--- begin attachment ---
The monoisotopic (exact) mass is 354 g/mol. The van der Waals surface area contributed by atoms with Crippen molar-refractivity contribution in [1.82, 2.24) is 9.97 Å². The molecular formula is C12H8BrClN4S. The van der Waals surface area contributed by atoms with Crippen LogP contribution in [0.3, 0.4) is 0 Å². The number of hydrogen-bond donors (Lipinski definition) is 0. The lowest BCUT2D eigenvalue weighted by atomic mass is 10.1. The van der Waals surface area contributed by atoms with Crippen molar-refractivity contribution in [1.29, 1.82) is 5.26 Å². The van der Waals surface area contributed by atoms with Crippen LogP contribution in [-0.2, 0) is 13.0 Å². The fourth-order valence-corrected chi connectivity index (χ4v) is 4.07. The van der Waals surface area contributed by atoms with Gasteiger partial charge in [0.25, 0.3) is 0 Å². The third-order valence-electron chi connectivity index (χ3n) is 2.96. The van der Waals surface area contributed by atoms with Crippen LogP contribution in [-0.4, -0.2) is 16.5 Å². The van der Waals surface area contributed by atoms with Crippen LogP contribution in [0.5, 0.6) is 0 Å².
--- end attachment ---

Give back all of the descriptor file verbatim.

The monoisotopic (exact) mass is 354 g/mol. The van der Waals surface area contributed by atoms with Crippen molar-refractivity contribution in [1.82, 2.24) is 9.97 Å². The molecular formula is C12H8BrClN4S. The van der Waals surface area contributed by atoms with Crippen LogP contribution in [0.3, 0.4) is 0 Å². The number of hydrogen-bond donors (Lipinski definition) is 0. The lowest BCUT2D eigenvalue weighted by atomic mass is 10.1. The van der Waals surface area contributed by atoms with Crippen molar-refractivity contribution in [1.29, 1.82) is 5.26 Å². The van der Waals surface area contributed by atoms with Crippen LogP contribution in [-0.2, 0) is 13.0 Å². The fourth-order valence-corrected chi connectivity index (χ4v) is 4.07. The van der Waals surface area contributed by atoms with Gasteiger partial charge in [0.25, 0.3) is 0 Å². The third-order valence-electron chi connectivity index (χ3n) is 2.96. The van der Waals surface area contributed by atoms with Crippen LogP contribution in [-0.4, -0.2) is 16.5 Å². The van der Waals surface area contributed by atoms with Crippen LogP contribution in [0.5, 0.6) is 0 Å².